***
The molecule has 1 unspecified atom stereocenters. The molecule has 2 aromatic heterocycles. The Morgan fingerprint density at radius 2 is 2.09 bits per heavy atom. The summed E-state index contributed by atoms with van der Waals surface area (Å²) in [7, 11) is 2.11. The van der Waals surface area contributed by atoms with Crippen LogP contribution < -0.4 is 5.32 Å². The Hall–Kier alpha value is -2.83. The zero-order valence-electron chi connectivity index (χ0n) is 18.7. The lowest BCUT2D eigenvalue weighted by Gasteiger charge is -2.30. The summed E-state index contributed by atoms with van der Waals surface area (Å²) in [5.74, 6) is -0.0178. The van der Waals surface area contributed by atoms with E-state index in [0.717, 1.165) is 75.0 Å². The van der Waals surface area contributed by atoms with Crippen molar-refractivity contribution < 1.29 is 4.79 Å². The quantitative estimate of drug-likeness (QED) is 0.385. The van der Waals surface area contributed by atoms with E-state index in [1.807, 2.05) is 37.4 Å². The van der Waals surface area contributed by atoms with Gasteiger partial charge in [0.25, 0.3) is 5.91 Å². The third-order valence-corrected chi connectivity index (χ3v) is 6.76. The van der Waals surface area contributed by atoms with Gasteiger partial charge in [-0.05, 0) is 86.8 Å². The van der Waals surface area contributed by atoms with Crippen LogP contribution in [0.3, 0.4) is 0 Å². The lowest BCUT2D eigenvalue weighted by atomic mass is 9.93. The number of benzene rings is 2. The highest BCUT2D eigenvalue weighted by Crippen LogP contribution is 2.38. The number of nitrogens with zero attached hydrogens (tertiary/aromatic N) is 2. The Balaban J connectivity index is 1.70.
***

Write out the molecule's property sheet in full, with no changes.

The molecule has 1 unspecified atom stereocenters. The molecule has 2 aromatic heterocycles. The Morgan fingerprint density at radius 2 is 2.09 bits per heavy atom. The summed E-state index contributed by atoms with van der Waals surface area (Å²) in [7, 11) is 2.11. The van der Waals surface area contributed by atoms with Crippen LogP contribution < -0.4 is 5.32 Å². The Hall–Kier alpha value is -2.83. The zero-order valence-electron chi connectivity index (χ0n) is 18.7. The lowest BCUT2D eigenvalue weighted by Gasteiger charge is -2.30. The summed E-state index contributed by atoms with van der Waals surface area (Å²) in [5.74, 6) is -0.0178. The van der Waals surface area contributed by atoms with E-state index in [0.717, 1.165) is 75.0 Å². The van der Waals surface area contributed by atoms with Crippen molar-refractivity contribution < 1.29 is 4.79 Å². The quantitative estimate of drug-likeness (QED) is 0.385. The van der Waals surface area contributed by atoms with E-state index in [1.807, 2.05) is 37.4 Å². The van der Waals surface area contributed by atoms with Gasteiger partial charge in [0.25, 0.3) is 5.91 Å². The third-order valence-corrected chi connectivity index (χ3v) is 6.76. The van der Waals surface area contributed by atoms with Gasteiger partial charge in [-0.05, 0) is 86.8 Å². The van der Waals surface area contributed by atoms with Crippen LogP contribution in [0.3, 0.4) is 0 Å². The lowest BCUT2D eigenvalue weighted by atomic mass is 9.93. The number of benzene rings is 2. The highest BCUT2D eigenvalue weighted by Crippen LogP contribution is 2.38. The number of nitrogens with zero attached hydrogens (tertiary/aromatic N) is 2. The Balaban J connectivity index is 1.70.